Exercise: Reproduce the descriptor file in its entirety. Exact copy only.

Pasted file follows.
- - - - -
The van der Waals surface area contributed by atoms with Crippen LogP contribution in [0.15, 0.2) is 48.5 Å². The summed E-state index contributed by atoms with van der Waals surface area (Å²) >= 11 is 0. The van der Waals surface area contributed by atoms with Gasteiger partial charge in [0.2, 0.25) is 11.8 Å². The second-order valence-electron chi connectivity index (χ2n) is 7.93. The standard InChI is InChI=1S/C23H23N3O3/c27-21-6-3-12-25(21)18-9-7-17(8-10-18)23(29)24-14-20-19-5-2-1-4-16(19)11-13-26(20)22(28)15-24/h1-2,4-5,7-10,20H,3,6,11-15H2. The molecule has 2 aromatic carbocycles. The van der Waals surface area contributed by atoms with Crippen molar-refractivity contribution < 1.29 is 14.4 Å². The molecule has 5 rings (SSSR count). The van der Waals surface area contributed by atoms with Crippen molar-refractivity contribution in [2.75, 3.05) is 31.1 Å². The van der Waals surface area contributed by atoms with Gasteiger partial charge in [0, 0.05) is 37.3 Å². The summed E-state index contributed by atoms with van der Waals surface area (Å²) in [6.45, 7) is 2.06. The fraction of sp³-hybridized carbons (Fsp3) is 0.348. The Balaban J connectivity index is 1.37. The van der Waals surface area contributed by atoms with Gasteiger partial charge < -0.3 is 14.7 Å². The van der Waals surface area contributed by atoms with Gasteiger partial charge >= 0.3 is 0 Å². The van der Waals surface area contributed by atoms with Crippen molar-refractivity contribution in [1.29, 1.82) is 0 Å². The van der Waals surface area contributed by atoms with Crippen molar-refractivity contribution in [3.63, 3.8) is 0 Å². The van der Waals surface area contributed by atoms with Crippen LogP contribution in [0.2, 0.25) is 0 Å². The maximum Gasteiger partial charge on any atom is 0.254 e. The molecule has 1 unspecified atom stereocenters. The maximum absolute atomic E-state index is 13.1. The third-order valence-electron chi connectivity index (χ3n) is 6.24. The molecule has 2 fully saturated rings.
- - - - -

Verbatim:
The van der Waals surface area contributed by atoms with Crippen LogP contribution in [0.15, 0.2) is 48.5 Å². The summed E-state index contributed by atoms with van der Waals surface area (Å²) >= 11 is 0. The van der Waals surface area contributed by atoms with Gasteiger partial charge in [0.2, 0.25) is 11.8 Å². The second-order valence-electron chi connectivity index (χ2n) is 7.93. The standard InChI is InChI=1S/C23H23N3O3/c27-21-6-3-12-25(21)18-9-7-17(8-10-18)23(29)24-14-20-19-5-2-1-4-16(19)11-13-26(20)22(28)15-24/h1-2,4-5,7-10,20H,3,6,11-15H2. The molecule has 2 aromatic carbocycles. The van der Waals surface area contributed by atoms with Crippen molar-refractivity contribution < 1.29 is 14.4 Å². The molecule has 5 rings (SSSR count). The van der Waals surface area contributed by atoms with Crippen molar-refractivity contribution in [2.75, 3.05) is 31.1 Å². The van der Waals surface area contributed by atoms with Gasteiger partial charge in [0, 0.05) is 37.3 Å². The summed E-state index contributed by atoms with van der Waals surface area (Å²) in [6.45, 7) is 2.06. The fraction of sp³-hybridized carbons (Fsp3) is 0.348. The Balaban J connectivity index is 1.37. The van der Waals surface area contributed by atoms with Gasteiger partial charge < -0.3 is 14.7 Å². The van der Waals surface area contributed by atoms with Gasteiger partial charge >= 0.3 is 0 Å². The van der Waals surface area contributed by atoms with Crippen molar-refractivity contribution in [1.29, 1.82) is 0 Å². The van der Waals surface area contributed by atoms with Crippen molar-refractivity contribution in [3.63, 3.8) is 0 Å². The van der Waals surface area contributed by atoms with Crippen LogP contribution in [0.2, 0.25) is 0 Å². The maximum Gasteiger partial charge on any atom is 0.254 e. The molecule has 1 unspecified atom stereocenters. The maximum absolute atomic E-state index is 13.1. The third-order valence-electron chi connectivity index (χ3n) is 6.24. The molecule has 2 fully saturated rings.